Its latest push on housing ahead of the election came alongside publication of the fifth National Infrastructure plan this morning and includes plans for a new garden town in Bicester.
The new packages of measures will include support for construction of up to 13,000 homes in the second of its three planned garden towns.
Earlier this year it announced plans to pump £200m into construction of 15,000 new homes on a brownfield site at Ebbsfleet in Kent.
The Treasury also today pledged to extend the capital settlement for affordable housing by £957m in 2018-19 and 2019-20 to ensure that 275,000 new affordable homes can be delivered over the next Parliament.
It is also committing to release public sector land for up to 150,000 homes over the next Parliament.
One of the key proposals is for the government to masterplan, directly commission, build and even sell homes.
A pilot programme on a government-owned former RAF base in Northstowe, near Cambridge, will see the Homes and Communities Agency leading development of 10,000 homes, twice as fast as conventional approaches.
This is the first time in a generation that the government has owned land, led a development on it at this scale, and considered commissioning homes directly for sale.
It hopes this approach wills fast-track the development by providing certainty making new homes available more quickly.
Commenting on this announcement Mike Leonard CEO of the Modern Masonry Alliance said: ”Whilst we support the need to increase the provision of social housing this is a grave miss-use of public money to subsidise alternative methods of construction. It will seriously harm the apertite of major companies to inward invest in our traditional industries such as brick and block manufacture and will damage the work prospects for the thousands of young people who we need to train for vocational employment in the future.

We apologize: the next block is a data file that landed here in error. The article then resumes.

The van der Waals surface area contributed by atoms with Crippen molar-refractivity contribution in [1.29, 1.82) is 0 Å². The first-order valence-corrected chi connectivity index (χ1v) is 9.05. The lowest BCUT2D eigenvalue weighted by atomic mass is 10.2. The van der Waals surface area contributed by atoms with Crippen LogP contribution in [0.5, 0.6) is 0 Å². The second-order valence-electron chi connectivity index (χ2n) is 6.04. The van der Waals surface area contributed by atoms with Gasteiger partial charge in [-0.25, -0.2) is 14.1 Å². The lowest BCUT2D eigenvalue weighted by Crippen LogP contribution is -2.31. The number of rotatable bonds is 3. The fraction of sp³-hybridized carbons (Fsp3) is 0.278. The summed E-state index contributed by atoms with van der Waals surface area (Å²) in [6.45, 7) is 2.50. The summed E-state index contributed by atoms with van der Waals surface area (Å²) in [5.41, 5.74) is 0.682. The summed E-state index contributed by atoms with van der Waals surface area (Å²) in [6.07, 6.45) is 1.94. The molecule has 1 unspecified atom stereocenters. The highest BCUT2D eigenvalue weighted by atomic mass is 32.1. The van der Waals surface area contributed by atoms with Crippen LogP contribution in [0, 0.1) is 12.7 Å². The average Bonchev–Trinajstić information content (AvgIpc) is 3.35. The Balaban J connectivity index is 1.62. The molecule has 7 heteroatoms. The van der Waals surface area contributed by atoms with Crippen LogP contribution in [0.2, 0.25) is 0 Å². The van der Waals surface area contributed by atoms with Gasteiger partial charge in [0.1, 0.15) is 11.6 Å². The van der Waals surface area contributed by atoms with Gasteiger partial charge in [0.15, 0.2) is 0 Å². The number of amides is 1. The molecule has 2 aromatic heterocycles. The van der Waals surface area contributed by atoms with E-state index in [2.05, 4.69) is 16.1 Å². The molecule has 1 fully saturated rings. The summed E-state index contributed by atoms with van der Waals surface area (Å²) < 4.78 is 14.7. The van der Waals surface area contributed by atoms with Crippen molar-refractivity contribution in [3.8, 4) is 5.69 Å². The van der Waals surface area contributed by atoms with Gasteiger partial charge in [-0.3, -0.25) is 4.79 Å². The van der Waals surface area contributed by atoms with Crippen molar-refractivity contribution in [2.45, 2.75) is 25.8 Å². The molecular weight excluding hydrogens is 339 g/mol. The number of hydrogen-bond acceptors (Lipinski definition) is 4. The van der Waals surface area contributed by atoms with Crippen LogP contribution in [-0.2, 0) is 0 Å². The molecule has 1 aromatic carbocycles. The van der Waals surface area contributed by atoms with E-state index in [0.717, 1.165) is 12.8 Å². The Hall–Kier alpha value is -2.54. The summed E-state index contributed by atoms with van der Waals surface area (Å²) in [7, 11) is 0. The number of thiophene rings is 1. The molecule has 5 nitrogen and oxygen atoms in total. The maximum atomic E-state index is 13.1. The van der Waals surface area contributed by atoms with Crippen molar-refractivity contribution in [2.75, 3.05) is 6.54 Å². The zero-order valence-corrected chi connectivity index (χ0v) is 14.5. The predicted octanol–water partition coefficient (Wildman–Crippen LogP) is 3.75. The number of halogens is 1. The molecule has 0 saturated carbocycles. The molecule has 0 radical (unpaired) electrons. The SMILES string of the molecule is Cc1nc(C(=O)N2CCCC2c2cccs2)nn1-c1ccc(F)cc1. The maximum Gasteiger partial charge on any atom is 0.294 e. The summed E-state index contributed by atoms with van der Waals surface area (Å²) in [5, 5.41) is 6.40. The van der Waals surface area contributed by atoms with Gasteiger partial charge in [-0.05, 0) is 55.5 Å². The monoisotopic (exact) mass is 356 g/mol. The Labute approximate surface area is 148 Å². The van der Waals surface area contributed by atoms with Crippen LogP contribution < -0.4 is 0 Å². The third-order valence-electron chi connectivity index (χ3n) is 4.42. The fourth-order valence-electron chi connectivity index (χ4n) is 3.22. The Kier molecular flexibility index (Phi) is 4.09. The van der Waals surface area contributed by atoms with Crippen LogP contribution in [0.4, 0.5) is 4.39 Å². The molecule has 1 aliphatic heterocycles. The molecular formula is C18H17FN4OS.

“This is not the way to build a sustainable economy or to use our limited public funds. We are calling for an urgent review of this misguided proposal.”
Chief Secretary to the Treasury, Danny Alexander said: “New houses support economic growth and are a crucial element of a fair society, so I’ve prioritised the investment of almost £2bn to ensure we can build on average 55,000 new homes a year until 2020.
“Combined with the other measures we are announcing today, we will vastly increase supply by providing funding certainty, unlocking capacity in housing associations and kick starting stalled regeneration projects.
The Treasury has also agreed to consult on ways to increase the borrowing capacity of housing associations in relation to the valuation of properties transferred from local authorities.
Funding approval was also granted from the £150m estate regeneration programme for four major London schemes to help hit affordable housing targets in the Capital.
Subject to due diligence and contract negotiations, 8,000 homes will be built at Grahame Park, Blackwall Reach, Aylesbury Estate and New Union Wharf.